Library for Sale

Story by Roger Moore

The sale listing for 206 W. 6th Avenue reads like any other piece of property in a college town. Included in the description is “walking distance to the Oklahoma State University campus” and “located in the heart of Stillwater” along with “natural lighting.” One thing, in particular, gets your attention, however: that the property “may qualify for historic tax credits.”

It is hard to imagine the location as anything but the Stillwater Public Library, a building with much more significance and value than anyone born after 1995 in Stillwater might realize. For many locals, young and old, 206 W. 6th was a place to cool off on a hot July afternoon. Sure, it required some effort to find a book the “old-school” way with a card catalogue and some help from a friendly librarian sometimes, but, 35 years later, at least for this scribe, it brings back memories of a summertime place, a centrally located building easily reachable by the old beat-up bike. And, frankly, Julys in Stillwater can often be unbearable. A good book and some air-conditioning sounds like paradise compared to 110 degrees with some humidity.

In 1990, Stillwater voters passed a $4.98 million bond issue for the construction of a new public library at 12th and Duck Street. Part of the process included the renovation of old South High, part of the original Stillwater High School, and the construction of a new 27,500 square foot library to give the facility 50,400 square feet. The ground-breaking ceremony was November 11, 1992, almost 70 years after the first library in Stillwater opened for business.

The Stillwater Woman’s Club served as the community’s first librarians, founding Stillwater’s first library in 1922. Dues were $1 per year and, for $20 rent per month, the first library opened at the United Brethren Church. The City of Stillwater assumed financial responsibility on July 1, 1923, and hired Harriet Woodring for $25 per month to keep the facility open for three hours per day. Four years later, the City purchased a house owned by W.T. Keys at 6th and Husband for $10,500. A decade later, in April of 1937, Stillwater voters approved construction of a 12,000 square foot library for $60,000 with an additional $22,500 from a Public Works Administration Grant. 

The dedication ceremony, in October of 1938, included Oklahoma A&M President Dr. Henry G. Bennett, a man who did much to raise the profile of Oklahoma State and Stillwater, as the principal speaker. The new library had shelving for 22,000 books, a small auditorium and reading room. 

By 1944, Stillwater residents, led by a committee that included Edmon Low and Lee Ward, wanted to establish a branch library. Low, library director at Oklahoma Agricultural & Mechanical College, worked diligently with Bennett to construct the campus’ focal point, the Edmon Low Library; it opened in 1953. Low also worked with Stillwater residents and helped get monies stipulated for a branch library in the annex of Washington School on 12th Avenue. Things progressed, but Mother Nature had other plans, reminding locals of May and June of 2019. The Stillwater region experienced massive flooding in 1957 and 1959, wiping out nearly 90 percent of the books at the Washington Street location – only 308 volumes survived the ’59 deluge that saw almost 11 inches of rain from October 1 to 4; over 680 families were forced to abandon their homes, many on the south side of Stillwater.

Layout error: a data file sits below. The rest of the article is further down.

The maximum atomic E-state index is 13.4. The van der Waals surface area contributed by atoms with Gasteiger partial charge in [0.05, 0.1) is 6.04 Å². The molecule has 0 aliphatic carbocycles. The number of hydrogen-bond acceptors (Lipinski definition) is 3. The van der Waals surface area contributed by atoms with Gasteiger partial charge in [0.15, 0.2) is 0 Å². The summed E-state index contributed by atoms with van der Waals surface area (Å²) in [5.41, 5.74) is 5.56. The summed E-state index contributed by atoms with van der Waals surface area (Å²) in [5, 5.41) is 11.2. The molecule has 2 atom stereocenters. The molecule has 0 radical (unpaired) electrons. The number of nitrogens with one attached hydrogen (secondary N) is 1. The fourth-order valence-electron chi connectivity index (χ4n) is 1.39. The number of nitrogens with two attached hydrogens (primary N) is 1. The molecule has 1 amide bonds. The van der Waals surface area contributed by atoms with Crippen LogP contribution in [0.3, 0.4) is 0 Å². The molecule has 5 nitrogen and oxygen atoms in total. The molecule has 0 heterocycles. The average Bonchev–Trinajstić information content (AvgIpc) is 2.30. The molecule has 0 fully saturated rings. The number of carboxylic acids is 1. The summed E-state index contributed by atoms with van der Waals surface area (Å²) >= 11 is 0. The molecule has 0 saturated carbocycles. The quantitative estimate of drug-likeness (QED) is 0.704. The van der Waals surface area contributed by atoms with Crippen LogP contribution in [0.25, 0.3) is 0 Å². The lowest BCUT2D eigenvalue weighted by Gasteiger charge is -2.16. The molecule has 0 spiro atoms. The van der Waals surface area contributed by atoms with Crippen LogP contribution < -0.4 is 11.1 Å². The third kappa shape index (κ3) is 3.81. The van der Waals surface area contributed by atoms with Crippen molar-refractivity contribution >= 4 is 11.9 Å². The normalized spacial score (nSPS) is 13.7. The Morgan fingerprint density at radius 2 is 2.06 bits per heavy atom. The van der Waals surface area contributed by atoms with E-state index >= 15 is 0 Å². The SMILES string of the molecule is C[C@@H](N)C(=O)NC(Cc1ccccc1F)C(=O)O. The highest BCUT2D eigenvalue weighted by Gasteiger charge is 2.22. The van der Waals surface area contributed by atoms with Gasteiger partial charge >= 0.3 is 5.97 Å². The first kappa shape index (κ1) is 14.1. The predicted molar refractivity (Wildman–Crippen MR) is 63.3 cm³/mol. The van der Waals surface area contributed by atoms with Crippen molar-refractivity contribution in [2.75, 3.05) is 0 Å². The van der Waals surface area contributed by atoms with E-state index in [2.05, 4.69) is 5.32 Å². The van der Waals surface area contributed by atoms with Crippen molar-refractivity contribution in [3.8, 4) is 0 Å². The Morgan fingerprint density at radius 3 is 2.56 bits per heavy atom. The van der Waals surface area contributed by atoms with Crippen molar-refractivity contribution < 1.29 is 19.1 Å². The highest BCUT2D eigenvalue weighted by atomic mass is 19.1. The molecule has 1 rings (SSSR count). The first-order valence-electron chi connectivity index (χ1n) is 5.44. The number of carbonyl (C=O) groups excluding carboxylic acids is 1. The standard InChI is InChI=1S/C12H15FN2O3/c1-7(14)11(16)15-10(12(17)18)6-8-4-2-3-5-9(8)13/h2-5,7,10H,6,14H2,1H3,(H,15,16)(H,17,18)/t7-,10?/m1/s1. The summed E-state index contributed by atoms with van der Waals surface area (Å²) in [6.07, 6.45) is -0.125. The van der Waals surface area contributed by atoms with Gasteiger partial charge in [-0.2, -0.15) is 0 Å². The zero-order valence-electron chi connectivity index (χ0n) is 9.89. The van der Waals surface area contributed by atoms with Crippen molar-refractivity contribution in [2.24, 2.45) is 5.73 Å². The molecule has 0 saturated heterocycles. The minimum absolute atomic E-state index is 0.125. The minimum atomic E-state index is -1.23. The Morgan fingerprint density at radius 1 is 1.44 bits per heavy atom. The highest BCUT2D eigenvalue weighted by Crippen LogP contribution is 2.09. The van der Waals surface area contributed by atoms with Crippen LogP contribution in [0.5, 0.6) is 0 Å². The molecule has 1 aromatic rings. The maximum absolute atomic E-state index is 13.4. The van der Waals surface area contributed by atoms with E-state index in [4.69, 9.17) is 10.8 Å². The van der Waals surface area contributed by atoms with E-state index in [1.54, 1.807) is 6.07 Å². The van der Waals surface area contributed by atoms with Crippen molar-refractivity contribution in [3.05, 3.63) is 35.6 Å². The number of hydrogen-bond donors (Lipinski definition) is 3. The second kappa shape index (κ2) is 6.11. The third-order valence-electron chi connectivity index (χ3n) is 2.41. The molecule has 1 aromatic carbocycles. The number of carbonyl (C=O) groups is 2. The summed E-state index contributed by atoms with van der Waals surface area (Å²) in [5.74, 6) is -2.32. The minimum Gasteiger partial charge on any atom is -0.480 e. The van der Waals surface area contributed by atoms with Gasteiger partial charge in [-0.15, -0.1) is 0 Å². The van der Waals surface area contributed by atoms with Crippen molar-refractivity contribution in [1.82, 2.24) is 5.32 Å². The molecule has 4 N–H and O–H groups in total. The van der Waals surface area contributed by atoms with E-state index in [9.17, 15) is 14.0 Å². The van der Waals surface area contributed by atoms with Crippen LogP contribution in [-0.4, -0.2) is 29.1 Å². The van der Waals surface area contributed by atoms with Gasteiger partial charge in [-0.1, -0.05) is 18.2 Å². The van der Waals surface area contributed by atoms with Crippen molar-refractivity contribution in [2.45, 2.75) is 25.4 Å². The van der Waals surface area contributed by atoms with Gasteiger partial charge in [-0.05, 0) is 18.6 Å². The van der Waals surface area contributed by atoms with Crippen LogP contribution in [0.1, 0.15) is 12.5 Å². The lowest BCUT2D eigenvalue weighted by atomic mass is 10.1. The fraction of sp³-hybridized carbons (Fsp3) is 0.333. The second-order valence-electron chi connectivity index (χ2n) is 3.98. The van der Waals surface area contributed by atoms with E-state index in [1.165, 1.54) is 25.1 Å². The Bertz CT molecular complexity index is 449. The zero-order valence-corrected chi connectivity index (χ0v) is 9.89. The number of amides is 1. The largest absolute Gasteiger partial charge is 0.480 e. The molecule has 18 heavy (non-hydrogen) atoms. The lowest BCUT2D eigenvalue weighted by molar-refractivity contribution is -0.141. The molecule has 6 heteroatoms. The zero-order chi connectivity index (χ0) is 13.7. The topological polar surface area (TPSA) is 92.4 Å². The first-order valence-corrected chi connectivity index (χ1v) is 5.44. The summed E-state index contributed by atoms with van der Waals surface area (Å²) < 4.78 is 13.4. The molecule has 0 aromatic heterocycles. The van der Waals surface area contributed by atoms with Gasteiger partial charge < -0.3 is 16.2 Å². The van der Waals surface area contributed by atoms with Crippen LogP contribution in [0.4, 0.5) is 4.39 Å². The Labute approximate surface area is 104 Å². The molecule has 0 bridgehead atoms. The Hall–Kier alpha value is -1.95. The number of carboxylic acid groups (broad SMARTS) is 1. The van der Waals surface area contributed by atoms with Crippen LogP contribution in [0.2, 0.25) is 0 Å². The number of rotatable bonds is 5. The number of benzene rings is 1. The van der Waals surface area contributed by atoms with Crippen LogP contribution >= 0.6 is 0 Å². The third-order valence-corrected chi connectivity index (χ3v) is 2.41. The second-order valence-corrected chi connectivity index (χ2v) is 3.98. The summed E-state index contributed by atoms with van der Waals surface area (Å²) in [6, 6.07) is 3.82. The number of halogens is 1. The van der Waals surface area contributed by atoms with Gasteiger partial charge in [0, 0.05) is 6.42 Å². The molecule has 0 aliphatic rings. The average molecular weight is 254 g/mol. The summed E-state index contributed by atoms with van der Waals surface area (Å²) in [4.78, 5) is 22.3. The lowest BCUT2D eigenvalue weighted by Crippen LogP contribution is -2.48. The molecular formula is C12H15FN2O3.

Is it possible that a young student, perhaps a 13-year-old in 1940, rode his bike to the library to get out of the heat or maybe catch up on the news in Europe as World War II raged? Maybe a young African-American 12-year-old found a safe haven at the library during the turbulent times of the 1950s; perhaps, with the help of some fiction or nonfiction, a life journey was initiated. The library, wherever it is located, is simply a vessel. It houses materials necessary for educational development.

Modern technology allows for various ways to enjoy a good book, a magazine article, your daily newspaper. But for those who are entering their 50s and 60s memories of the library persist. That familiar scent can sometimes be found in an old antique shop that houses old books. What is certainly lost, perhaps forever, is the comfortable silence a library used to provide. Finding a quiet corner in the Edmon Low library takes effort; thirty years ago, inside the Stillwater Public Library, it did not take long for a librarian to find you if you were disrupting the tranquility of that small space.Unfortunately, “qualifying for historic tax credits” is not as easy as one might think. Since the mid-1990s, the location at 206 W. 6th has turned into office space, most recently of the dental persuasion. The outside reminds locals of the classic architecture of days gone by, but, again, what the space inside those walls provided is immeasurable to thousands of kids – and adults – who spent hours reading and perhaps discovering something that inspired them in ways yet untapped. Younger generations sometimes joke about libraries, poke fun at the “the way things used to be.” But it is important to note, regardless of age, that libraries advocate, support, promote, and endorse education. Hopefully, while driving by the old library building, motorists, bicyclists, pedestrians, and all will appreciate what Stillwater’s original library, for 70 years, meant to many.